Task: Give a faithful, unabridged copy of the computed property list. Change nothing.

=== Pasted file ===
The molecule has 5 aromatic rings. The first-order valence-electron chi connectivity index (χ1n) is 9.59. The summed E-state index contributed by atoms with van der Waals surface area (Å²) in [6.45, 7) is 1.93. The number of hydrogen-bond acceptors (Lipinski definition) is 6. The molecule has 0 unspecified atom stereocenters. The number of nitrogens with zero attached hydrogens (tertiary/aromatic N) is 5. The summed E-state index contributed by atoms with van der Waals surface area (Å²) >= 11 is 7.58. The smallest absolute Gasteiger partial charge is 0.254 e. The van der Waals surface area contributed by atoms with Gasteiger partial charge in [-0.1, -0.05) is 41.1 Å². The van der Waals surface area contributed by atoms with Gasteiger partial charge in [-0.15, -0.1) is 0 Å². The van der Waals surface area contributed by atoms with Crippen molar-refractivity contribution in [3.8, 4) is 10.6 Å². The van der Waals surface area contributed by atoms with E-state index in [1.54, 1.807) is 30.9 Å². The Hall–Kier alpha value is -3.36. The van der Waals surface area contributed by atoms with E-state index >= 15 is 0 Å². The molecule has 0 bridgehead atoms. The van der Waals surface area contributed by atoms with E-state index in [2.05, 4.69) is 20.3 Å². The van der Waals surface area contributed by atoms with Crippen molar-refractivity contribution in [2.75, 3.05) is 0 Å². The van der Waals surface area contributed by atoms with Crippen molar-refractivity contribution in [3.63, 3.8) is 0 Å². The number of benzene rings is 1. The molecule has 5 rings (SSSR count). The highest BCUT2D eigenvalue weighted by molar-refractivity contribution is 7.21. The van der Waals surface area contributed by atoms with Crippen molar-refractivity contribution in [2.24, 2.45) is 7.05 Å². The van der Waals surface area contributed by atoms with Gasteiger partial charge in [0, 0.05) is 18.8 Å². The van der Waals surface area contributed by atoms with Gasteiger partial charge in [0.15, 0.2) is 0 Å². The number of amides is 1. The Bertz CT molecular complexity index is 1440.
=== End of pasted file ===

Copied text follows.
The molecule has 5 aromatic rings. The first-order valence-electron chi connectivity index (χ1n) is 9.59. The summed E-state index contributed by atoms with van der Waals surface area (Å²) in [6.45, 7) is 1.93. The number of hydrogen-bond acceptors (Lipinski definition) is 6. The molecule has 0 unspecified atom stereocenters. The number of nitrogens with zero attached hydrogens (tertiary/aromatic N) is 5. The summed E-state index contributed by atoms with van der Waals surface area (Å²) >= 11 is 7.58. The smallest absolute Gasteiger partial charge is 0.254 e. The van der Waals surface area contributed by atoms with Gasteiger partial charge in [-0.1, -0.05) is 41.1 Å². The van der Waals surface area contributed by atoms with Gasteiger partial charge in [-0.15, -0.1) is 0 Å². The van der Waals surface area contributed by atoms with Crippen molar-refractivity contribution in [3.8, 4) is 10.6 Å². The van der Waals surface area contributed by atoms with E-state index in [1.54, 1.807) is 30.9 Å². The Hall–Kier alpha value is -3.36. The van der Waals surface area contributed by atoms with E-state index >= 15 is 0 Å². The molecule has 0 bridgehead atoms. The van der Waals surface area contributed by atoms with E-state index in [2.05, 4.69) is 20.3 Å². The van der Waals surface area contributed by atoms with Crippen molar-refractivity contribution in [2.75, 3.05) is 0 Å². The van der Waals surface area contributed by atoms with Crippen molar-refractivity contribution in [3.63, 3.8) is 0 Å². The number of benzene rings is 1. The molecule has 5 rings (SSSR count). The highest BCUT2D eigenvalue weighted by molar-refractivity contribution is 7.21. The van der Waals surface area contributed by atoms with Crippen molar-refractivity contribution in [2.24, 2.45) is 7.05 Å². The van der Waals surface area contributed by atoms with Gasteiger partial charge in [0, 0.05) is 18.8 Å². The van der Waals surface area contributed by atoms with Gasteiger partial charge in [0.15, 0.2) is 0 Å². The number of amides is 1. The Bertz CT molecular complexity index is 1440.